7 warning signs of a serious eye problem: Do not go blind.

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7 warning signs of a serious eye problem: Do not go blind.

1. Sudden blurry or distorted vision

This symptom may be the most obvious one for patients to notice.

If you experience sudden blurriness or a distortion in your vision, like a straight line that appears wavy, consult your eye doctor immediately.

Sudden blurry vision can affect either your peripheral vision or in your central vision, and can be a sign of many very serious eye conditions.

Some of these conditions require immediate attention from an eye care professional in order to prevent permanent total or partial blindness.

Conditions that may cause blurry or distorted vision include:

  • Detached retina
  • Angle-closure glaucoma
  • Corneal infection
  • Wet age-related macular degeneration
  • Macular edema
  • Conjunctivitis (pink eye)
  • Diabetic retinopathy

2. Swelling on or around the eye

Inflammation and irritation of the eyelids and the tissues surrounding the eye can cause the eye to swell and become discolored.

Swelling around the eye can be caused by trauma anywhere on the head, face or neck, or from a mild to severe allergic reaction to bug bites, pollen, animal dander or other allergens and irritants in the environment.

Usually, the swelling goes down as the affected area heals, or the allergens causing the swelling are removed.

However, if swelling persists over a longer period of time, this may be a sign of a more serious issue, such as:

  • Black eye
  • Corneal ulcer
  • Graves’ disease
  • Cellulitis
  • Scleritis
  • Blocked tear duct
  • Conjunctivitis (pink eye)
  • Blepharitis

3. Headaches

Headaches can feel different depending on what is causing them. Individuals can feel a dull ache or sharp pain behind their eyes or in the temples.

Headaches can come and go quickly, or they can linger for hours or days.

If there are no serious underlying issues, over-the-counter medications can be very helpful.

However, if regular headache medications aren’t working and the pain persists, it is advisable to consult healthcare professionals.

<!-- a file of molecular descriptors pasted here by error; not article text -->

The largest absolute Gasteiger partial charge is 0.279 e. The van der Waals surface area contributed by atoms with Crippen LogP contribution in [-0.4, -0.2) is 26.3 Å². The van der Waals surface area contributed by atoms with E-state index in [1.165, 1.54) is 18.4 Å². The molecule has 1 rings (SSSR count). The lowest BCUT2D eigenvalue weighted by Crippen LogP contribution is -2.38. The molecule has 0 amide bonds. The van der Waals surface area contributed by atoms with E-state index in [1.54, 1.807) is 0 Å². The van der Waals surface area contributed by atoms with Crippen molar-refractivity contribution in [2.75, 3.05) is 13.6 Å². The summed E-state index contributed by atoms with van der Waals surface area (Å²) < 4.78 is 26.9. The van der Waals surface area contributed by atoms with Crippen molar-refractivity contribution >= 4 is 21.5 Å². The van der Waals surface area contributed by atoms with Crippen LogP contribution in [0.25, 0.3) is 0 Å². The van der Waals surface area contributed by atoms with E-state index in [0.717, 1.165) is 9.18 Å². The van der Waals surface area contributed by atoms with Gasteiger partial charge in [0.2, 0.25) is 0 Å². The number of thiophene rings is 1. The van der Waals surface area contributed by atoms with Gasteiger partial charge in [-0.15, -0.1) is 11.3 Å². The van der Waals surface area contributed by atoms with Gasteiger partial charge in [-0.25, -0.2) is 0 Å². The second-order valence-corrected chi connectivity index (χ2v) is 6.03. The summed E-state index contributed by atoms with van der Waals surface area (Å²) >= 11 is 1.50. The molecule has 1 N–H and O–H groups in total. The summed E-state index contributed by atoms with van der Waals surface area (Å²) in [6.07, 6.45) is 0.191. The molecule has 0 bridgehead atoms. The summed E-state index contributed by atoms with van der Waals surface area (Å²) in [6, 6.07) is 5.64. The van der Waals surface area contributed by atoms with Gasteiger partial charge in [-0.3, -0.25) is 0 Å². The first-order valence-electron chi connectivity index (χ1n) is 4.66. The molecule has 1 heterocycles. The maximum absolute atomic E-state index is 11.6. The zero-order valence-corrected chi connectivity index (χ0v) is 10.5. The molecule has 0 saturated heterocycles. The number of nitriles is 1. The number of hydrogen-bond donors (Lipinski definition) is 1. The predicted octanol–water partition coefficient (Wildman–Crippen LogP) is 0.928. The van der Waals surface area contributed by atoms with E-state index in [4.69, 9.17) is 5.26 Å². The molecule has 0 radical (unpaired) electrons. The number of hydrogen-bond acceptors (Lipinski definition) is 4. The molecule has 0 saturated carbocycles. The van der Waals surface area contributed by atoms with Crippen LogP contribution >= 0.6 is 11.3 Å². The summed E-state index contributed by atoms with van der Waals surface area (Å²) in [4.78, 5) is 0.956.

Although they are often a sign of emotional or physical stress, headaches can also be a symptom of serious eye conditions as well.

Some of these conditions may be emergencies requiring an urgent call to your eye doctor immediately.

Eye conditions that can cause headaches include:

  • Photokeratitis (sunburn of the eye)
  • Angle-closure glaucoma
  • Migraine
  • Corneal infection
  • Eyestrain

4. Red eyes

When your eyes become irritated or inflamed, the blood vessels expand, causing the white parts of your eyes to appear pink or red. This can be caused by a number of factors, including allergies, smoke and pollutants in the air around you.

If you suddenly notice red eyes, you may have an eye condition that, in serious cases, can potentially cause long-term eye damage and even blindness. 

Injuries and conditions that can cause extended red eye are:

  • Uveitis
  • Blepharitis
  • Conjunctivitis (pink eye)
  • Glaucoma

5. Oversensitivity to light

Our eyes are naturally equipped to deal with varying degrees of light.

However, when the eye is unable to cope with the amount of incoming light, it causes what’s known as photophobia, or light sensitivity.

Some mild photophobia is normal, as when you walk outside after a movie at the theater, or when first waking up in the morning to sunlight in your room.

But severe photophobia that lingers may be a sign of something more serious.

Severe or extended photophobia may signal:

  • Migraine
  • Cataracts
  • Strabismus (eye turn, either inward or outward)
  • Allergies
  • Keratoconus
  • Corneal abrasion (a scratch on the eye)

6. Floaters

Floaters are the little lines, dots, specks and webs that seem to float around in your vision, especially when you’re looking at plain or blank objects, such as a white wall or blank computer screen.

Although they seem to be floating around in front of your eyes, what you are actually seeing is clumps of cells floating inside your eyes. These clumps cast shadows on the retina, at the back of your eye, and appear as floaters.

As with many things on this list, occasional floaters in small numbers should not be cause for concern.

Some conditions that may cause severe floaters are:

  • Uveitis
  • Torn retina
  • Detached retina
  • Ocular lymphoma
  • Diabetic retinopathy
  • Posterior vitreous detachment

7. Night blindness

Normally the eye is well equipped to handle low-light situations. The pupil will expand to take in as much available light as possible, allowing us  to see in poorly-lit environments.

Some serious eye conditions limit the eye’s ability to take in this light or to process it, making it difficult to see at night or in dimly lit environments.

Conditions that can cause night blindness include:

  • Nystagmus
  • Glaucoma
  • Cataracts
  • Retinitis pigmentosa

If you are experiencing any signs on this page, you may have an eye disease or injury that requires immediate attention. Contact an eye doctor immediately.

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